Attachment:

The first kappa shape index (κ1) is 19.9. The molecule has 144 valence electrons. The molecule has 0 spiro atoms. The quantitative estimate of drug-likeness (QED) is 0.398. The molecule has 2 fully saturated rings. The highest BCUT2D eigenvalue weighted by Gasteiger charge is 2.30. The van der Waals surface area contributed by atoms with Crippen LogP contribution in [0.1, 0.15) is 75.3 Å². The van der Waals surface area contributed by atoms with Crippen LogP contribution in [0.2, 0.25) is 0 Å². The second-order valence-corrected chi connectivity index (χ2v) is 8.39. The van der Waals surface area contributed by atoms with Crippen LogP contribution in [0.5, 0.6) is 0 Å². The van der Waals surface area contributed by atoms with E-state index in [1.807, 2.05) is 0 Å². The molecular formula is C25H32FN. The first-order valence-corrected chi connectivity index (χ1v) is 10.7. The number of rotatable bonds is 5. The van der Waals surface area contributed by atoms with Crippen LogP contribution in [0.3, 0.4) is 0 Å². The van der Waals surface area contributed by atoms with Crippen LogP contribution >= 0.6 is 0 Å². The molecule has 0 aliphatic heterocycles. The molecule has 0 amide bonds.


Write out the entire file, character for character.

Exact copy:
The first kappa shape index (κ1) is 19.9. The molecule has 144 valence electrons. The molecule has 0 spiro atoms. The quantitative estimate of drug-likeness (QED) is 0.398. The molecule has 2 fully saturated rings. The highest BCUT2D eigenvalue weighted by Gasteiger charge is 2.30. The van der Waals surface area contributed by atoms with Crippen LogP contribution in [0.1, 0.15) is 75.3 Å². The van der Waals surface area contributed by atoms with Crippen LogP contribution in [0.2, 0.25) is 0 Å². The second-order valence-corrected chi connectivity index (χ2v) is 8.39. The van der Waals surface area contributed by atoms with Crippen LogP contribution in [0.5, 0.6) is 0 Å². The van der Waals surface area contributed by atoms with E-state index in [1.807, 2.05) is 0 Å². The molecular formula is C25H32FN. The first-order valence-corrected chi connectivity index (χ1v) is 10.7. The number of rotatable bonds is 5. The van der Waals surface area contributed by atoms with Crippen LogP contribution in [0.3, 0.4) is 0 Å². The van der Waals surface area contributed by atoms with Crippen LogP contribution >= 0.6 is 0 Å². The molecule has 0 aliphatic heterocycles. The molecule has 0 amide bonds.